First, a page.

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Evidence from a 2,000-foot-long ice core reveals that the West Antarctic Ice Sheet shrank suddenly and dramatically about 8,000 years ago, according to new research — providing alarming insight into how quickly Antarctic ice can melt and cause sea levels to rise.

At the end of the last ice age, part of the ice sheet thinned by 450 meters (1,476 feet) in just 200 years — more than the Empire State Building — according to a study published Wednesday in the journal Nature Geoscience. .

According to the study authors, this is the first direct evidence showing such rapid ice loss anywhere in Antarctica.

While scientists knew the ice sheet was larger at the end of the last ice age than it is today, much less was known about exactly when that shrinkage occurred, said Eric Wolff, a glaciologist at the University of Cambridge in the United Kingdom and author of the study.

This study changes that, he told CNN. “We were able to tell exactly when it retreated, but we could also tell how quickly it retreated.”

It is now clear that the ice sheet retreated and thinned very quickly in the past, Wolff said, and the danger is that it could start again. “If he starts to back off, he will do so very quickly indeed,” he added.

This could have catastrophic consequences for global sea level rise. The West Antarctic Ice Sheet holds enough water to raise sea levels by about 5 meters — more than 16 feet — which would cause devastating flooding in coastal towns and cities around the world.

The study is “a great piece of detective work” on a larger portion of the Antarctic ice sheet, said Ted Scambos, a glaciologist at the University of Colorado Boulder.

Inside the drilling tent on the Ice Rise Skytrain, scientists prepare the drill for the next drop into the well. (University of Cambridge/British Antarctic Survey)

The key message is that “the amount of ice stored in Antarctica can change very quickly — at a rate that many coastal cities would struggle to cope with,” he told CNN.

Ice cores are a historical archive of the Earth’s atmosphere. Made up of layers of ice that formed as snow fell and compacted over millennia, they contain bubbles of ancient air and pollutants that provide a record of environmental change over millennia.

The ice core analyzed in the study was drilled from the Skytrain Ice Rise, which is located at the edge of the ice sheet, near the point where the ice begins to float and become part of the Ronne Ice Shelf.

Scientists obtained it in 2019 in a painstaking process that involved drilling continuously for 40 days, lifting a thin cylinder of ice a few meters at a time. The core was then cut into sections, packed in insulated boxes kept at minus 20 degrees Celsius and sent by plane to the UK and then by ship.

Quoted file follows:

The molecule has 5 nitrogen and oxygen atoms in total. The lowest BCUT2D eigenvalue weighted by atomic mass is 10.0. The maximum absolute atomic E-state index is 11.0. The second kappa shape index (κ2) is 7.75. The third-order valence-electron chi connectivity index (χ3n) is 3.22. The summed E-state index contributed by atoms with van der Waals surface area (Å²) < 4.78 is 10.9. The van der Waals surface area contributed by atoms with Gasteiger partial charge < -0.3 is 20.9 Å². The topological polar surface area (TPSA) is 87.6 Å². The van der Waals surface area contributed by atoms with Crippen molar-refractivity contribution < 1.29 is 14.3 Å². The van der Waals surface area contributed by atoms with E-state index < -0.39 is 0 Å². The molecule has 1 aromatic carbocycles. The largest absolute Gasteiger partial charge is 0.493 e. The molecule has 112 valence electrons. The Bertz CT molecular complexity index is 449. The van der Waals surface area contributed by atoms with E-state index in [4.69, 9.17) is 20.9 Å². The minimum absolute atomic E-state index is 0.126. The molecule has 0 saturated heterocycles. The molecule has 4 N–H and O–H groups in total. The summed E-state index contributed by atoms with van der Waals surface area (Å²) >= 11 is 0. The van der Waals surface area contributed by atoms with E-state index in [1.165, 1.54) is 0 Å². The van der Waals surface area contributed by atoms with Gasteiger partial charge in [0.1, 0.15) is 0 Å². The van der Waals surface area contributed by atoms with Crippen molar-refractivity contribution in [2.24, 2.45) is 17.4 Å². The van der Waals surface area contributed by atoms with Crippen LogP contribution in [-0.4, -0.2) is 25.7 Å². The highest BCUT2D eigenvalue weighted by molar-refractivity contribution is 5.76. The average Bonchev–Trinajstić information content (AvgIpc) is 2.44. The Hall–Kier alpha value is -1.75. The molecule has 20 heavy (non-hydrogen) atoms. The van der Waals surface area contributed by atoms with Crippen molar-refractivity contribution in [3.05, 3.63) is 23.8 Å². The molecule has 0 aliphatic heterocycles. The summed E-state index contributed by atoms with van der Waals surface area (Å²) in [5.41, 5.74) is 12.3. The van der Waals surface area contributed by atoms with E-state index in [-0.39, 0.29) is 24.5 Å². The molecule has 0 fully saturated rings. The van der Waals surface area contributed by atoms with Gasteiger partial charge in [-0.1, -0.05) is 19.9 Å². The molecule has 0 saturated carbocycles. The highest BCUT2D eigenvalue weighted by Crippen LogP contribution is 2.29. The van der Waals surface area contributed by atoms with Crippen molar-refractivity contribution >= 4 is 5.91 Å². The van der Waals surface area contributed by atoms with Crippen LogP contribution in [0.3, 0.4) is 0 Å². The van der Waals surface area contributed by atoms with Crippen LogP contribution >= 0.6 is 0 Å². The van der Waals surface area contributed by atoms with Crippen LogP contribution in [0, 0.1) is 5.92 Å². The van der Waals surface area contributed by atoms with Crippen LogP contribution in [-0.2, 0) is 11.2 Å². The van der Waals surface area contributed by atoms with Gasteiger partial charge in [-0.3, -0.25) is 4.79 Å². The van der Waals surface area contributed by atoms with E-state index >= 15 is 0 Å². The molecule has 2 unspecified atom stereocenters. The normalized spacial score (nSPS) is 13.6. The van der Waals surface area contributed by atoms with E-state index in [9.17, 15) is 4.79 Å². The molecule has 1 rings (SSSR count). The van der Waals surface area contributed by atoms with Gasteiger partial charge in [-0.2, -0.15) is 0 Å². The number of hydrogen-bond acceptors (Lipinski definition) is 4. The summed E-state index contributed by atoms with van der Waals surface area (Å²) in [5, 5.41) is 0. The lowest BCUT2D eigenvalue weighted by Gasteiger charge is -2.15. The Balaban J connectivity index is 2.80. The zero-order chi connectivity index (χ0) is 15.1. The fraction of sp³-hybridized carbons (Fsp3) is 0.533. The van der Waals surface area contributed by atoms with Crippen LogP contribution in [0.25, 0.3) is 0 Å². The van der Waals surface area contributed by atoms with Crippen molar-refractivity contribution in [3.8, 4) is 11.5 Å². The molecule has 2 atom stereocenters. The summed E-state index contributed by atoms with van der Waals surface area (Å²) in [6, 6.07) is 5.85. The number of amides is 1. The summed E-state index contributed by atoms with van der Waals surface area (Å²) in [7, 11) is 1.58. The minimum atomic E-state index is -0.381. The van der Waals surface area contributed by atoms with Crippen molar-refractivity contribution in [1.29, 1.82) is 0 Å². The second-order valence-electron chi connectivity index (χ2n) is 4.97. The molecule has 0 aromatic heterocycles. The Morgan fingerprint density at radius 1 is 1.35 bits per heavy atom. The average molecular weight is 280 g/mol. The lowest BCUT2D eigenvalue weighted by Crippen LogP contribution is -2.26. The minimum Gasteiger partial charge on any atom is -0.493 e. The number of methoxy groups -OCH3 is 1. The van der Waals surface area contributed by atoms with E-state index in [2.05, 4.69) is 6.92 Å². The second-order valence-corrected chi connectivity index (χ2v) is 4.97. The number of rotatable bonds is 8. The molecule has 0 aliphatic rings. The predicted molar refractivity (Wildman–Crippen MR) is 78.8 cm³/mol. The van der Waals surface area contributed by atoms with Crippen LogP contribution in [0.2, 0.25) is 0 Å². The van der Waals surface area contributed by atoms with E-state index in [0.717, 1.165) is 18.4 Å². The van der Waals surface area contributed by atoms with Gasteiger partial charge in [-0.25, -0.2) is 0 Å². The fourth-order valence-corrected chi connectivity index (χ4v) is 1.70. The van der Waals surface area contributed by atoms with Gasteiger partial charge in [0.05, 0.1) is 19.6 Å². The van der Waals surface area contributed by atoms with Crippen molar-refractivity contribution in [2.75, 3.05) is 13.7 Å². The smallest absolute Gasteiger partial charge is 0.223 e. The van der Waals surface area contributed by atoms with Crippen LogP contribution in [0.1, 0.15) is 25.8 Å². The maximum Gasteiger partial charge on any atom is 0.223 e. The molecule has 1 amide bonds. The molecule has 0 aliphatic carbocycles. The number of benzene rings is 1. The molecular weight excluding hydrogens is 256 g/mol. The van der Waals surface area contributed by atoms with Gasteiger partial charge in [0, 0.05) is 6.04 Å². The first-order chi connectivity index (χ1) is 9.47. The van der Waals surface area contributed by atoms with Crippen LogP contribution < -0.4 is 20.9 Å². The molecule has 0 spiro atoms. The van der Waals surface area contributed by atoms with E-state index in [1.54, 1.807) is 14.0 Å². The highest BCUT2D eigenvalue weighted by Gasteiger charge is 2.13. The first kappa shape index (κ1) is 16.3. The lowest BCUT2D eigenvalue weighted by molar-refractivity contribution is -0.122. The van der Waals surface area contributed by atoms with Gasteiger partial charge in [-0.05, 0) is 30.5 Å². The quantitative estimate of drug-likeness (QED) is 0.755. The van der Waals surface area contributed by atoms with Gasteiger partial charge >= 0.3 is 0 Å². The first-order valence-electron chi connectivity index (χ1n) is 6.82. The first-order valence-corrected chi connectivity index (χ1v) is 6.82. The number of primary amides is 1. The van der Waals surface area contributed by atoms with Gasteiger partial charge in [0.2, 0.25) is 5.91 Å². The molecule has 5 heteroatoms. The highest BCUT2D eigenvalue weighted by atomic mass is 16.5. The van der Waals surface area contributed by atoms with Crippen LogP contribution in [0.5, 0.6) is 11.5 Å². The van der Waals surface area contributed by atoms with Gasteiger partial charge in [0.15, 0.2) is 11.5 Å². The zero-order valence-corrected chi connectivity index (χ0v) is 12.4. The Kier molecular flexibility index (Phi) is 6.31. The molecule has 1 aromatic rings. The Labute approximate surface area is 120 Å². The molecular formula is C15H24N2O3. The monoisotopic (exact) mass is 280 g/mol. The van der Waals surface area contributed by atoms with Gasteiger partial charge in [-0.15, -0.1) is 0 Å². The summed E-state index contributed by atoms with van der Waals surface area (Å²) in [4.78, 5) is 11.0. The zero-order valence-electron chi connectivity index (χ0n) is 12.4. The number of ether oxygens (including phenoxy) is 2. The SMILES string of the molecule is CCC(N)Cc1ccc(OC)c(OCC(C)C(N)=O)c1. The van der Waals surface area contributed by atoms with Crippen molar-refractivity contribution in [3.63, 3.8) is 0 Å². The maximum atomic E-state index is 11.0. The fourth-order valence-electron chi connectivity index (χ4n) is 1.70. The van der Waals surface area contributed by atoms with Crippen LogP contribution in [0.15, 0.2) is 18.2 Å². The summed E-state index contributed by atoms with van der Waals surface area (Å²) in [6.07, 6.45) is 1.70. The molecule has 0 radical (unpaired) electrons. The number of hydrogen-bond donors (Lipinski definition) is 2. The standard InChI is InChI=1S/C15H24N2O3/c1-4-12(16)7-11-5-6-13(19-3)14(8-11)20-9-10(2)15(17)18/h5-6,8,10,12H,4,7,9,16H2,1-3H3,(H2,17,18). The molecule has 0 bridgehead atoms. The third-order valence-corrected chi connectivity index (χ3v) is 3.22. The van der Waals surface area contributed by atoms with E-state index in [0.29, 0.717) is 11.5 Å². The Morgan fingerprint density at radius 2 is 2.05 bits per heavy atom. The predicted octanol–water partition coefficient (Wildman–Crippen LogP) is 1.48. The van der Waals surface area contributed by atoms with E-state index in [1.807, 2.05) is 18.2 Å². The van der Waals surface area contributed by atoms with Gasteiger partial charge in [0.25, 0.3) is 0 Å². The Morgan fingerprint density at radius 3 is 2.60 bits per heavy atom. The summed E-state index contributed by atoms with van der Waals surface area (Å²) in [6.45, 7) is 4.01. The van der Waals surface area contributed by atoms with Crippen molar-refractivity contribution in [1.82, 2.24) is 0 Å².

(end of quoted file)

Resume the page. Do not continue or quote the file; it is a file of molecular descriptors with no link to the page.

Once in the UK, scientists measured the water isotopes of the ice core, which provide information about the temperature in the past. Warmer temperatures indicate lower-lying ice — think of it like a mountain, Wolff said, the higher you go, the colder it gets.

They also measured the pressure of trapped air bubbles in the ice. Lower and thinner ice contains air bubbles with higher pressure.

It was a surprise when the data revealed how quickly the ice thinned at the end of the last ice age, Wolff said. “We actually spent a lot of time checking to see if we made a mistake with the analysis.”

The West Antarctic Ice Sheet is particularly vulnerable to climate change because the land is below sea level and is subsiding. When the warm water gets below, it can melt very quickly. “It can have a runaway process, and that apparently happened 8,000 years ago,” Wolff said.

Insulated boxes full of ice cores being loaded into the Twin Otter, Skytrain Ice Rise, Antarctica. (Eric Wolff)

What makes the findings so troubling, said Isobel Rowell, an ice core scientist at the British Antarctic Survey and co-author of the study, is that once this escape occurs, “we can do very little, if anything, to stop it,” she told CNN.

The key thing “is not to test it too far,” Wolff said, which means dealing with climate change. “We can still avoid those tipping points,” he said.

The new data will help improve the accuracy of the models scientists use to predict how the ice sheet will respond to future global warming, the report says.

David Thornalley, an ocean and climate scientist at University College London, said the study’s data were “staggering”. He noted that since the study looked at a period 8,000 years ago when climate conditions were different, the results are not a direct example of what might happen today. But he added that they could still offer “insight into the way ice sheets can collapse.”

The study comes as scientists continue to sound the alarm about what is happening to Earth’s most isolated continent.

For example, the Thwaites Glacier, also in West Antarctica, is melting rapidly. A 2022 study found that Thwaites – dubbed the Doomsday Glacier because of the catastrophic impact its collapse would have on sea level rise – is holding on “by its fingernails” as the planet warms.

This new study adds to those concerns, Scambos said. “(It) shows that the same processes that we’re seeing just now in areas like Thwaites Glacier were taking place earlier in similar areas of Antarctica, and in fact the rate of ice loss was on par with our worst fears of runaway ice. loss.”

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